There is an issue on the ballot this year that doesn’t have a number but is more important than all the rest: the question of the health of our democracy. I refer to how Massachusetts citizens treat the threat of dark money.
By dark money is large sums that are untraceable because they are contributed through Internal Revenue Code 501(c)(4) “social welfare” non-profits or through a series of opaque organizations. Using such expedients wealthy individuals are contributing unlimited millions to influence our public policy without their identities becoming public.
While there has been some untraceable money leaking into other ballot committees, dark money floods into one committee: Great Schools Massachusetts. As of the October 20 reporting period, Great Schools Massachusetts had raised just under $17,000,000.00. Of that amount $14,275,000.00 was in dark money, and $13,125,000.00 of that was from Families for Excellent Schools of New York City.
Families for Excellent Schools is a virtual dark money bank. It has been involved in charter and other privatization fights elsewhere. The best article on its involvement in New York politics is from George Joseph in The Nation, 9 Billionaires Are About to Remake New York’s Public Schools-Here’s Their Story. Hedge funders saw privatization as a much more economic investment than having to equitably fund New York schools. Another bonus for the 9 billionaires: privatizing would weaken teachers unions, a political opponent.
Why would New York financial giants be involved in Massachusetts? It raises the question of whether some of that Families for Excellent Schools money originates in the commonwealth. When Families for Excellent Schools launched operations here in 2014 it did so with $2,135,000.00 in grants from Massachusetts based Strategic Grant Partners.
Great Schools Massachusetts’ 2015 year-end report with the Office of Campaign and Political Finance showed that six of the funders of Strategic Grant Partners contributed a total of $200,000.00 to the ballot committee. Each of these individuals has disappeared from 2016 OCPF reports. They appear to have given no money in 2016 to the effort they nurtured for the past several years.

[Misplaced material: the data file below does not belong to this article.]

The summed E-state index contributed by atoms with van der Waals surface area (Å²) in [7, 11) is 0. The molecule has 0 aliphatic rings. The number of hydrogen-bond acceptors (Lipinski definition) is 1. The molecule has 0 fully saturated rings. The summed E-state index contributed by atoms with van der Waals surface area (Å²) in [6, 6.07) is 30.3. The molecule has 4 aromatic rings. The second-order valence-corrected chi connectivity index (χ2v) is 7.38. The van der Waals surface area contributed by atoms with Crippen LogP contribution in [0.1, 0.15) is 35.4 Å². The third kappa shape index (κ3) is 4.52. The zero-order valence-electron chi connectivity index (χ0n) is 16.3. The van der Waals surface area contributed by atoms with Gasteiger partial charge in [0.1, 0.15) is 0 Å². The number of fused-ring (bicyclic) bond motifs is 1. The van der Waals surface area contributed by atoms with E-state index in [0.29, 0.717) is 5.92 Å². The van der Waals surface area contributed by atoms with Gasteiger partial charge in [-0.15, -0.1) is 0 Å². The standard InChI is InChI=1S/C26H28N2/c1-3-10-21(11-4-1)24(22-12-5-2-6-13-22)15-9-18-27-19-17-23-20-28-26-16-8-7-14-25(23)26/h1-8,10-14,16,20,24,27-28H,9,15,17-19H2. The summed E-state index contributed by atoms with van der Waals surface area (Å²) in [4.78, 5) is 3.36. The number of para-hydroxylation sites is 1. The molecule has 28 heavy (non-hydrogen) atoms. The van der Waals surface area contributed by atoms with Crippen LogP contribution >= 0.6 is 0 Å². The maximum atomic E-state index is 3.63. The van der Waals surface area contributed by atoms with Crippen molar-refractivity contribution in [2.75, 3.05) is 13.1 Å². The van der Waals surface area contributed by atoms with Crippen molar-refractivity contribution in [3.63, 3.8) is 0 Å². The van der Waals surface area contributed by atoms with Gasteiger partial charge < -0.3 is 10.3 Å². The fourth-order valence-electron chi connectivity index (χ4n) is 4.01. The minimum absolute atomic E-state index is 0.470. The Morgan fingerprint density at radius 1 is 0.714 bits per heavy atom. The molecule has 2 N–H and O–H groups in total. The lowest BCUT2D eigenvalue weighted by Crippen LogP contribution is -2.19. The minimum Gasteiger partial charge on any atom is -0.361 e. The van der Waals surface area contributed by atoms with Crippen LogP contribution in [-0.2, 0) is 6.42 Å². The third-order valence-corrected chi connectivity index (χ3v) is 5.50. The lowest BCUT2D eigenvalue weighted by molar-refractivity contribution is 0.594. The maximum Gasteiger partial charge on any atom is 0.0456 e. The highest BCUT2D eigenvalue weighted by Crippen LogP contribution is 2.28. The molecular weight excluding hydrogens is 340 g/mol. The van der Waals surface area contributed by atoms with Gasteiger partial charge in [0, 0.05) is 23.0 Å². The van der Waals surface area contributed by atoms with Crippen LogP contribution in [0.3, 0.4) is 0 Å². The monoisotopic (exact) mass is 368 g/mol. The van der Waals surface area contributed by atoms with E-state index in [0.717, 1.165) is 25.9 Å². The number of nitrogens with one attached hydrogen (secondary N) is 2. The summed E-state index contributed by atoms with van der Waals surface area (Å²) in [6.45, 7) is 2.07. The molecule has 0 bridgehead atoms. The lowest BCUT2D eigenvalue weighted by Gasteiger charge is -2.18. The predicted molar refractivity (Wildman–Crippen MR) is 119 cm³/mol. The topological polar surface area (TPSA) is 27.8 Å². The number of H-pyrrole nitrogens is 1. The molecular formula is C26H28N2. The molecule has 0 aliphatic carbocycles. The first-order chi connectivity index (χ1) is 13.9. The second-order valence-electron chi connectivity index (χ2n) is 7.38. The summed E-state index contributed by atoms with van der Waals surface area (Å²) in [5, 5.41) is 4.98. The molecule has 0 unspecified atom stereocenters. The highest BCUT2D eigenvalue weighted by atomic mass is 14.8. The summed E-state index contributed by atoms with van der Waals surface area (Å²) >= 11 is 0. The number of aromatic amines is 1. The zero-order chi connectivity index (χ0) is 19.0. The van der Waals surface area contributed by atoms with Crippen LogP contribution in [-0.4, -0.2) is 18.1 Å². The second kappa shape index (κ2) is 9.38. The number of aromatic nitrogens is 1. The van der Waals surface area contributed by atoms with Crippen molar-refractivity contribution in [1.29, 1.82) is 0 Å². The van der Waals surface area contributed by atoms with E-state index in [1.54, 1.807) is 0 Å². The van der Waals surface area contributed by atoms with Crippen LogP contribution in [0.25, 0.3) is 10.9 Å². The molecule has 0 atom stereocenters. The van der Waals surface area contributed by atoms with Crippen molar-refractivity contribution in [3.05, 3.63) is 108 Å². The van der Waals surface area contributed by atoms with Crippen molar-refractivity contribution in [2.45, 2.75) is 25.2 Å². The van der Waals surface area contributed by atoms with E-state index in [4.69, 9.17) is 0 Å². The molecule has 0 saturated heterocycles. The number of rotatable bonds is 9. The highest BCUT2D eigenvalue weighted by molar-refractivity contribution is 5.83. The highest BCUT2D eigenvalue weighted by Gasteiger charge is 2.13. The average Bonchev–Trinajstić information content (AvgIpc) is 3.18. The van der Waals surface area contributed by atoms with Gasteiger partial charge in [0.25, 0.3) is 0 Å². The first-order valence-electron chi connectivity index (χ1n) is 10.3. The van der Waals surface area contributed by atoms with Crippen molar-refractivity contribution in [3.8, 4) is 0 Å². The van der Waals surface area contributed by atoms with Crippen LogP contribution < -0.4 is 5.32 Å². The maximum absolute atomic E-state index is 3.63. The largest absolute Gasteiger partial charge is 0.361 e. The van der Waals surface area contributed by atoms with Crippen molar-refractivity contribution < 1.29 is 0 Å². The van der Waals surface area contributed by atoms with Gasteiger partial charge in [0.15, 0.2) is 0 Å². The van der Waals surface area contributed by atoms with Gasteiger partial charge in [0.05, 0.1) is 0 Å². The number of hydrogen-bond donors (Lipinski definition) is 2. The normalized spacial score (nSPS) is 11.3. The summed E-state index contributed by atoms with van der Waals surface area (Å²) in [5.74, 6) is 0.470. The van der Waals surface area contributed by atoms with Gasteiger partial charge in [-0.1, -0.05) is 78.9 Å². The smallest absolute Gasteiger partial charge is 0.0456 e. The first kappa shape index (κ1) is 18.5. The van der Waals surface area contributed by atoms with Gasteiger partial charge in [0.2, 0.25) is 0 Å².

There are competing theories about why wealthy individuals spend to influence education policy. In Follow the Money: How Foundation Dollars Change Public School Politics, Professor Sarah Reckhow terms such funders “Boardroom Progressives,” idealistic reformers dismayed with creeping bureaucracies and union opposition. But Professor Reckhow studied only visible grant makers.
Another theory derives from Professor Isaac Martin’s Rich People’s Movements: Grassroots Campaigns to Untax the One Percent. Professor Martin traces a hundred year record of the rich using social movements to their own benefit. These campaigns are framed to appeal to less wealthy voters, since relieving the discontents of the wealthy carries little appeal to the rest of us.
Recently political scientists Benjamin Page, Larry Bartels, and Jason Seawright were able to examine the policy positions of the rich in Democracy and the Policy Preferences of Wealthy Americans. They wrote: “Our data suggest that the great enthusiasm of wealthy Americans for improving the US educational system mostly focuses on improving effectiveness through relatively low budget, market-oriented reforms, not on spending the very large sums of money that might be necessary to provide high quality public schools, college scholarships, or worker retraining for all Americans.”
Why all the dark money? Because research shows that public support drops when the true funders are known.
This might be cleared up if Families for Excellent Schools revealed its donors, but it has refused to do so. I have not seen one single worthwhile reason why the citizens of Massachusetts should not be able to consider, when voting, who is behind the millions being used to influence them.
Dark money is pushing our common political life away from democracy and toward a plutocracy, and a secret plutocracy at that.
Voters won’t see a ballot number for a healthy democracy when they vote on November 8, but it’s there. Democracy is on the ballot.
Louis D. Brandeis: "We must make our choice. We may have democracy, or we may have wealth concentrated in the hands of a few, but we can't have both."
[Full disclosure: as an educator in the UMass system, I am a union member. I write about dark money (and other things). I don't write about charter schools, nor have I taken a position on them. I have taken a position against plutocracy and in favor of democracy, and thus against dark money.]